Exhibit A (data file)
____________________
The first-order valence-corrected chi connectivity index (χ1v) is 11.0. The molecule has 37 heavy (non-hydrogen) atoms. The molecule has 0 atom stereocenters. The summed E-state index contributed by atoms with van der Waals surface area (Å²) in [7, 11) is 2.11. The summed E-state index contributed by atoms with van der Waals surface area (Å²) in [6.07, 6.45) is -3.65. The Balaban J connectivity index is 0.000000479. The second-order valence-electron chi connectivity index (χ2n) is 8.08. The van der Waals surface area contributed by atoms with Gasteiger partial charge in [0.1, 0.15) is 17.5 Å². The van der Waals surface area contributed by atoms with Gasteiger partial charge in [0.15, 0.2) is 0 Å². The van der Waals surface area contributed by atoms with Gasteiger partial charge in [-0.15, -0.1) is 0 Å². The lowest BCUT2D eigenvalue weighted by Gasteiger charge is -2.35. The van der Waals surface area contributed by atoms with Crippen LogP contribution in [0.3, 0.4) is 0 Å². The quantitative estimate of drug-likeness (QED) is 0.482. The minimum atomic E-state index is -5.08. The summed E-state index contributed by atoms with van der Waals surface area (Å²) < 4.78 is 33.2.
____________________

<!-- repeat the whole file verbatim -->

The first-order valence-corrected chi connectivity index (χ1v) is 11.0. The molecule has 37 heavy (non-hydrogen) atoms. The molecule has 0 atom stereocenters. The summed E-state index contributed by atoms with van der Waals surface area (Å²) in [7, 11) is 2.11. The summed E-state index contributed by atoms with van der Waals surface area (Å²) in [6.07, 6.45) is -3.65. The Balaban J connectivity index is 0.000000479. The second-order valence-electron chi connectivity index (χ2n) is 8.08. The van der Waals surface area contributed by atoms with Gasteiger partial charge in [0.1, 0.15) is 17.5 Å². The van der Waals surface area contributed by atoms with Gasteiger partial charge in [0.15, 0.2) is 0 Å². The van der Waals surface area contributed by atoms with Gasteiger partial charge in [-0.15, -0.1) is 0 Å². The lowest BCUT2D eigenvalue weighted by Gasteiger charge is -2.35. The van der Waals surface area contributed by atoms with Crippen LogP contribution in [0.3, 0.4) is 0 Å². The quantitative estimate of drug-likeness (QED) is 0.482. The minimum atomic E-state index is -5.08. The summed E-state index contributed by atoms with van der Waals surface area (Å²) < 4.78 is 33.2.